Johnson went on to play fiddle with Lambert for about three years while attending WWU. Lambert is best known as a featured vocal artist on the Grammy-nominated Song of the Year and gay rights single, “Same Love,” recorded with hip-hop duo, Maklemore and Ryan Lewis. Lambert later developed content from “Same Love” to create her 2013 hit single, “She Keeps Me Warm.” While touring and promoting that work in early 2014, Lambert and Johnson appeared on the Tonight Show with Jay Leno. “It was so exciting and glamorous to be a part of that, to play with my friends and my mentor, violinist Andrew Joslyn, on that stage,” Johnson notes.
After graduating from WWU with her Bachelor’s degree in 2014 — a double major in music and environmental science — Johnson faced a very difficult decision: Go on tour with Lambert or join her family on the trip of a lifetime traveling throughout Nepal.
Johnson chose family.
Johnson trekked across one of the most remote regions of Nepal for a month and then spent a couple of weeks in Katmandu. The trip proved to be both an incredible joy and challenge. “We had some scary moments with snow and ice,” she says. “We learned how to deal with different people and the unexpected. I came home much more confident.”
“My decision in favor of family made a lot of different impacts on my life,” explains Johnson.
The trip taught her the value of perseverance, but it also marked the beginning a medical battle with parasites.
Upon her return, Johnson planned to join Lambert on tour, but Lambert’s budget required a smaller band, and Johnson was among the first to be cut. “At that point I was scrambling to find a job, living with my parents in Port Angeles. That’s when I found Patagonia.”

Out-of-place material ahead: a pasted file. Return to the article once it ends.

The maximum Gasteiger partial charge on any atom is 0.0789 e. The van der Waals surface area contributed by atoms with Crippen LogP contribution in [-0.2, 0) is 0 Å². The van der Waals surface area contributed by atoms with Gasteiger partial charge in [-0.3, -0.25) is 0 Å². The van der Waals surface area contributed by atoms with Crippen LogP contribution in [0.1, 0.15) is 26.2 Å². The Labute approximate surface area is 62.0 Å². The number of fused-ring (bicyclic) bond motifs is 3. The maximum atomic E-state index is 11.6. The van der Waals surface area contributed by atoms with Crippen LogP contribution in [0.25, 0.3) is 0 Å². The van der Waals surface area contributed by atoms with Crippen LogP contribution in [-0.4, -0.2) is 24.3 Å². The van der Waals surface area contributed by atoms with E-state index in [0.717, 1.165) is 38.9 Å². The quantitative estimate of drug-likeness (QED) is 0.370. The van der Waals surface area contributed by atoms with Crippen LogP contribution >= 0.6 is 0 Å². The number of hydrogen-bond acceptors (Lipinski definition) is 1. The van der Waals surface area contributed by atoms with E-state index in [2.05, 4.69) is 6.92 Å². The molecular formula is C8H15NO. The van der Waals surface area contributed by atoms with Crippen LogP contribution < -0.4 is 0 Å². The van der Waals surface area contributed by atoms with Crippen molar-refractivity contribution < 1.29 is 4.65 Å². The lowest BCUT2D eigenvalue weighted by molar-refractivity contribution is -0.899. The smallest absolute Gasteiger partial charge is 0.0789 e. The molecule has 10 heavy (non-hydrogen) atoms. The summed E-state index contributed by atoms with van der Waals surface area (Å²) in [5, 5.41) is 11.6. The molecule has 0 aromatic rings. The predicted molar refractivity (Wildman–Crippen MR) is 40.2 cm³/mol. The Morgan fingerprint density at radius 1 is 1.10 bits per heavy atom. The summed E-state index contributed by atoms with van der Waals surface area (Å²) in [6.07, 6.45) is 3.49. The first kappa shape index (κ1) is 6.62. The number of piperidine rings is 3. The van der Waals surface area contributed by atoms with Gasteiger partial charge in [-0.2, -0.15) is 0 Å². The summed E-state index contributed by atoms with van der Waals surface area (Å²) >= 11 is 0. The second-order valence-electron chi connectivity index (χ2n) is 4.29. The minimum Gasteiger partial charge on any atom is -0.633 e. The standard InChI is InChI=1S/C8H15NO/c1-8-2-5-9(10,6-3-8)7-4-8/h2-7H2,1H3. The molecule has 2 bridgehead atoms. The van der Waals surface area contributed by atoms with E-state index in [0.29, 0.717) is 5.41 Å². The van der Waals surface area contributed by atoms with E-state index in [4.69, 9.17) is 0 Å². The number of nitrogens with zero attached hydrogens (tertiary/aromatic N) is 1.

Johnson scored a research assistant position funded through outdoor clothing company, Patagonia, working alongside retired engineer, Jim Waddell, and Idaho Rivers United in a controversial effort to remove four dams from the Lower Snake River in southeastern Washington.
The dams block the path of salmon and steelhead on their trek from the ocean to their spawning grounds in Idaho’s high mountain streams. “Growing up, I watched so much positive change come from the removal of dams from the Elwa River in Olympic National Park. That made me very excited to work on the Snake,” Johnson says.
But that work was interrupted abruptly one morning this past January.
“I’d had a doctor’s appointment for my parasites and then was headed to work. A woman who was driving very fast under the influence of drugs crossed over the median and hit me head on. She spun me around and drove up and over the top of my car. I was hit with the roof and in the chest with the engine block,” describes Johnson. “I was inches from death.”